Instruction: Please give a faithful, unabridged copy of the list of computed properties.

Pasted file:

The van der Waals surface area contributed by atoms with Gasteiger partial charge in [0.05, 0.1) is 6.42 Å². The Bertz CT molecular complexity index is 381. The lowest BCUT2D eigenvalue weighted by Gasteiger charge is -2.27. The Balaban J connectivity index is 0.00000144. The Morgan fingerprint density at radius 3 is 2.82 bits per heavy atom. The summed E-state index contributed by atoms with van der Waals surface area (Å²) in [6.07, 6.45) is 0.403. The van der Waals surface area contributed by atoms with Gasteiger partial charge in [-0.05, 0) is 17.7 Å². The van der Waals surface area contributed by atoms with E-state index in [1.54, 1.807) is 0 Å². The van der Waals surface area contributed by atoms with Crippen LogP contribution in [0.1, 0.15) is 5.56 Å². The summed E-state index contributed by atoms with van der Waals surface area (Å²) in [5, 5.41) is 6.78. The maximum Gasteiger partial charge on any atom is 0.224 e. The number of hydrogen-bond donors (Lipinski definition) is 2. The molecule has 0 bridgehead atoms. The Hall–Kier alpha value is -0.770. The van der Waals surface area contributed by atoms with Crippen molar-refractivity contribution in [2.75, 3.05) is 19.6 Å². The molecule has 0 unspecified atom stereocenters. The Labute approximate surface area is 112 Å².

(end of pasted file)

The van der Waals surface area contributed by atoms with Gasteiger partial charge in [0.05, 0.1) is 6.42 Å². The Bertz CT molecular complexity index is 381. The lowest BCUT2D eigenvalue weighted by Gasteiger charge is -2.27. The Balaban J connectivity index is 0.00000144. The Morgan fingerprint density at radius 3 is 2.82 bits per heavy atom. The summed E-state index contributed by atoms with van der Waals surface area (Å²) in [6.07, 6.45) is 0.403. The van der Waals surface area contributed by atoms with Gasteiger partial charge in [-0.05, 0) is 17.7 Å². The van der Waals surface area contributed by atoms with E-state index in [1.54, 1.807) is 0 Å². The van der Waals surface area contributed by atoms with Crippen LogP contribution in [0.1, 0.15) is 5.56 Å². The summed E-state index contributed by atoms with van der Waals surface area (Å²) in [5, 5.41) is 6.78. The maximum Gasteiger partial charge on any atom is 0.224 e. The number of hydrogen-bond donors (Lipinski definition) is 2. The molecule has 0 bridgehead atoms. The Hall–Kier alpha value is -0.770. The van der Waals surface area contributed by atoms with Crippen molar-refractivity contribution in [2.75, 3.05) is 19.6 Å². The molecule has 0 unspecified atom stereocenters. The Labute approximate surface area is 112 Å².